Here’s a graphic to help explain things:
- In the example above, using the hybrid agent you just get direct interest from your Rightmove advert.
- But use the local agent and you get more interest in your property because they can get the buyers looking at other properties in your price bracket to view yours too.
- Remember what Graham Bell, the London MD of Countrywide (the UK’s largest full service residential estate agency and property services provider) said:
63% of buyers don’t buy the property they initially enquired about .
We haven’t even talked about sales progression
We won’t bang on about this too much but:
Finding a buyer (and getting an offer) is the easy bit…It’s what comes next that’s tough!
- 1 in 3 agreed sales never make it across the finish line.
- Progressing a property transaction from offer acceptance through to exchange of contract is no sure thing.
- It doesn’t just happen on it’s own, and it’s not something you can just leave to the conveyancing solicitors to sort out.
- It’s a minefield that requires skilful navigation because if something can go wrong, it usually does.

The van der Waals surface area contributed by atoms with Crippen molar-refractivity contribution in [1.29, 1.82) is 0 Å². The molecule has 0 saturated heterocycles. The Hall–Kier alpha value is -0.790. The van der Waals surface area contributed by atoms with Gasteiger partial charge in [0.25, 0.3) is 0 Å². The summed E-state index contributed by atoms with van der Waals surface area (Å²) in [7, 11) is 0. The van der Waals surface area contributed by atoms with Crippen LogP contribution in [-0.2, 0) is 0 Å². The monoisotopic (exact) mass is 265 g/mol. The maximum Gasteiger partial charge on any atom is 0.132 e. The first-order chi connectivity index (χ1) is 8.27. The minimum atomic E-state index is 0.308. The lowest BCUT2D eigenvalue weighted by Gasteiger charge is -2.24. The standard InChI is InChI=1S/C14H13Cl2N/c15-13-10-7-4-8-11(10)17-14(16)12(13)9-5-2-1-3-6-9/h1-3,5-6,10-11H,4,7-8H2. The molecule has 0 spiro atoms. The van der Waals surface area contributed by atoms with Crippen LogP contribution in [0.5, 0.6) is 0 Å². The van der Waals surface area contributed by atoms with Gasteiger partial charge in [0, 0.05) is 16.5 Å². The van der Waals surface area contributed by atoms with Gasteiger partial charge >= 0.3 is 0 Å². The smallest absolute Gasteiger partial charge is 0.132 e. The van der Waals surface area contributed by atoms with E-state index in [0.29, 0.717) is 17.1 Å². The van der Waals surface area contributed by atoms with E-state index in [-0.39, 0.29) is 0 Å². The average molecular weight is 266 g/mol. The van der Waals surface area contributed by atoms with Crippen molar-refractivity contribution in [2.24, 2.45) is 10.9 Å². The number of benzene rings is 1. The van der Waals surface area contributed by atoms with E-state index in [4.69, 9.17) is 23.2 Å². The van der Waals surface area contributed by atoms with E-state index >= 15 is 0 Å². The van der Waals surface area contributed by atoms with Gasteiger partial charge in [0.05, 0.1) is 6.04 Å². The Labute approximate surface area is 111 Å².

- Having an experienced and motivated estate agent on your side pre-empting problems, finding solutions, and addressing hurdles will make the difference between successfully moving home or not.
- All things being equal, a no sale no fee estate agent will be more motivated (and invested) in the sale progression process compared to an agent that has been paid upfront.
- Sales progression is something that needs to be managed by someone skilful and committed.
Here’s an example of what can go wrong:
Can a poor reputation for sales progression put your forward purchase at risk?
- Failings by cheap online estate agents in the sales progression department are well documented.
- As such, high street estate agents greatly dislike being involved in a chain where one of the links is selling with an online / hybrid estate agent.
- If you’re selling and buying a house at the same time, you would be wise to take note of this because using one of these services may well weaken your position as a buyer.
- You may find your seller’s estate agent reluctant to present your offer favourably to their client.
- If you’re up against another buyer, you may find you have to offer significantly more to overcome the negative reputation of your chosen estate agents sales progression processes, and become the favoured buyer.